-that, generate the next symbolic call to be included in the command sequence.
-However, before the call is actually included, a precondition that might
-impose constraints on <StateData> is checked.
-Note also that PropEr detects transitions that would raise an exception of class
-<error> at generation time (not earlier) and does not choose them. This feature
-can be used to include conditional transitions that depend on the <StateData>.
-* StateName(<Attr1>, ..., <AttrN>, <StateData>): There should be one instance
-of this function for each possible state name {StateName,<Attr1>,...,<AttrN>}.
-The function has similar beaviour to StateName/1, described above.
-* weight(<FromState>, <TargetState>, <Call>): This is an optional callback.
-When it is not defined (or not exported), transitions are chosen with equal
-probability. When it is defined, it assigns an integer weight to transitions
-from <FromState> to <TargetState> triggered by symbolic call <Call>. In this
-case, each transition is chosen with probability proportional to the weight
-assigned.
-* precondition(<FromState>, <TargetState>, <StateData>, <Call>):
-Similar to proper_statem:precondition/2. Specifies the precondition that should
-hold about <StateData> so that <Call> can be included in the command sequence.
-In case precondition doesn't hold, a new transition is chosen using the
-appropriate StateName/1 generator (more specifically FromState/1).
-It is possible for more than one transitions to be triggered by the same
-symbolic call and lead to different target states. In this case, at most one of
-the target states may have a true precondition. Otherwise, PropEr will not be
-able to detect which transition was chosen and an exception will be raised.
-Preconditions are also very important for the shrinking procedure. When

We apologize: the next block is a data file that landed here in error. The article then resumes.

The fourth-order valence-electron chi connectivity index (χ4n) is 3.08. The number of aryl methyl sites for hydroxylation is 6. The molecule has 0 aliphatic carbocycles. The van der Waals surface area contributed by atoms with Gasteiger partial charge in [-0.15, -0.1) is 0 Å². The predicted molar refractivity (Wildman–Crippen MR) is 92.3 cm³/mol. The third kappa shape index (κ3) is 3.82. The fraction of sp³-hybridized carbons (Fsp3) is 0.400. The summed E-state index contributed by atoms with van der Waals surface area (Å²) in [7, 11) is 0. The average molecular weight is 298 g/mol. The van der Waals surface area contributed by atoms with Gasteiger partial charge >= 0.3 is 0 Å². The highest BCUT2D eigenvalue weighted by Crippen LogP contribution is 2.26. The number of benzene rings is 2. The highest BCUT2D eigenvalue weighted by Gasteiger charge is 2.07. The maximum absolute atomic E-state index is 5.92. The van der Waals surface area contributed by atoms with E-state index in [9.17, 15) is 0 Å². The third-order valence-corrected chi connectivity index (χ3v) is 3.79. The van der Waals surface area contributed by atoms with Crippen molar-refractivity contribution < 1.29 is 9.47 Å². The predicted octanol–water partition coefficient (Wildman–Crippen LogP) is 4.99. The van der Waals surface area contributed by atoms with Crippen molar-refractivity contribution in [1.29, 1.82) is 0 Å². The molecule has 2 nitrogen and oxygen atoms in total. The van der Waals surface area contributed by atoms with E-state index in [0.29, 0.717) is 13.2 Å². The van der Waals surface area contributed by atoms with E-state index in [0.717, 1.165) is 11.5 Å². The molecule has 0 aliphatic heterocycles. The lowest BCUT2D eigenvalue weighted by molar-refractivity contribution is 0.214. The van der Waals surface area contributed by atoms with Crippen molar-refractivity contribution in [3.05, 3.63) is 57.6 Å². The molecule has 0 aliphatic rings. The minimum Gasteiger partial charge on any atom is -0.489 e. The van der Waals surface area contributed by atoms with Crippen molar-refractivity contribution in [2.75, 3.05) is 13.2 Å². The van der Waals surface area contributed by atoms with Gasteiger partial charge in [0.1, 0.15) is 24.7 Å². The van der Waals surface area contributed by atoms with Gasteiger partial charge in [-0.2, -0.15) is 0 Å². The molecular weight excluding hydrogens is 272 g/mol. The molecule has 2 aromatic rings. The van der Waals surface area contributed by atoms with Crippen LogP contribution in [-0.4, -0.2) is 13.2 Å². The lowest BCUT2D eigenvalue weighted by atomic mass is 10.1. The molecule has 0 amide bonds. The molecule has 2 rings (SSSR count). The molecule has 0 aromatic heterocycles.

-attempting to shrink fsm command sequences, we try to eliminate commands that
-do not contribute to failure, ensuring that all preconditions still hold.
-* postcondition(<FromState>, <TargetState>, <StateData>, <Call>, <Result>):
-Similar to proper_statem:postcondition/3. Specifies the postcondition that
-should hold about the <Result> of the evaluation of <Call>.
-* next_state_data(<FromState>, <TargetState>, <StateData>, <Result>, <Call>):
-Similar to proper_statem:next_state/3. Specifies how the transition from
-<FromState> to <TargetState> triggered by <Call> affects the <StateData>.
-<Result> refers to the result of <Call> and can be either symbolic or dynamic.
-
-
-The following functions can be used when working with finite state machines.
-Due to name conflicts with functions automatically imported from proper_statem,
-a fully qualified call is needed, i.e. proper_fsm:Fun(Args).
-
-* proper_fsm:commands(<Module>): A special PropEr type which generates random
-command sequences, as specified by the finite state machine in <Module>. The
-initial state is {<Module>:initial_state(), <Module>:initial_state_data()}.
-* proper_fsm:commands(<Module>, <Symbolic_state>): Similar to commands/1, but
-generated command sequences always start at <Symbolic_state>, which should be
-a tuple {<StateName>, <StateData>}. In this case, the first command is always
-{init,<Symbolic_state>} and is used to correctly initialize the state every time
-the command sequence is run (i.e. during normal execution, while shrinking and
-when checking a counterexample).
-
-* proper_fsm:run_commands(<Module>, <Cmds>): This function runs a given command
-sequence <Cmds> according to the finite state machine specified in <Module>. The
-result is a tuple of the form: {<History>,<Dynamic_state>,<Fsm_result>}.